Despite the easing of the Corona ban, technology companies are not ready to open their offices at this time


Several of the largest tech companies in the San Francisco Bay Area, including Twitter and Google, are planning to keep their offices largely closed for more months despite the government allowing them to open with limited capacity, and bearing in mind the decline in coronavirus infections, the San Francisco and Santa Fe counties have eased. Claras guidance has kept most office buildings closed last year except for the critical security and support staff.

As of Wednesday, companies will be allowed to open their offices for up to a quarter of their capacity, while the state mayor, “London Post,” told reporters, “San Francisco will come to life,” and, “When we start reopening, more and more people will want to return to work and they want to.” Being with other people. “

But Silicon Valley companies that committed themselves last year to allowing workers to stay indoors until this summer or indefinitely said they had adhered to their schedules, and cited their own analyzes of public health data, other safety considerations and workers’ preferences, as vaccines, which were inaccessible, were adopted. Except in California for the most vulnerable population, is also a factor but a smaller factor.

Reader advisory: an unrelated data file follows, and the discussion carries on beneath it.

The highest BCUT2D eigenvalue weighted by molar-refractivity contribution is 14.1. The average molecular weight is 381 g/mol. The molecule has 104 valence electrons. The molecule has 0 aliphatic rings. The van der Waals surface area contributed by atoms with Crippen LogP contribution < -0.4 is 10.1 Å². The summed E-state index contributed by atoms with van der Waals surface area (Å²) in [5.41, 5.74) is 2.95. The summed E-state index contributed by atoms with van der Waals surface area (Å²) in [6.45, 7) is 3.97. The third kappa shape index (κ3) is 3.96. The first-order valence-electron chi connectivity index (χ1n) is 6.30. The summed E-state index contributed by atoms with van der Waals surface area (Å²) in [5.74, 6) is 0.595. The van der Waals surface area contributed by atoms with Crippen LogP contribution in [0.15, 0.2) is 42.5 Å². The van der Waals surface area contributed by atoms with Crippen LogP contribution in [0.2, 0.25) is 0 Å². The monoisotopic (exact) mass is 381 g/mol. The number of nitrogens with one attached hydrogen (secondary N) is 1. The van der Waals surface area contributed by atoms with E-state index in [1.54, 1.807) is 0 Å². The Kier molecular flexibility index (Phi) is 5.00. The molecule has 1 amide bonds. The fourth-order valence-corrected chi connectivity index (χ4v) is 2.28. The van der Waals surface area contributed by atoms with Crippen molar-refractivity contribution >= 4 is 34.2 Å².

Network equipment maker Cisco Systems and file storage service Dropbox said the mandatory work from home policies would remain in place until June, while Box said it was still scheduled to reopen in September, while Pinterest is not looking for a major reopening until at least August, and Google until September and DocuSign Inc not earlier than October.

Twitter, Adobe, PayPal, Twilio, Yelp and Zoom will also remain closed despite what Breed and other local government officials have described as a move to the “orange tier” of the “red level” of California lockdown restrictions.

Among the few companies aiming to take advantage of the easing are SAP SE, which said it is considering reopening its Bay Area offices partially within weeks, and Slack Technologies, which is mulling when to invite some workers again.

Facebook, whose offices remained closed worldwide until July 2, said this month that it would open 10 percent of the seats in Seattle-area offices to help struggling workers at home, and it had no similar news to share about its San Francisco offices.

Microsoft, which announced plans on Monday to partially reopen its Redmond, Washington headquarters next week, also did not immediately comment on the San Francisco sites, while IBM declined to discuss Bay Area plans, but several senior executives at its New York headquarters have begun. Work from their offices with closed doors.


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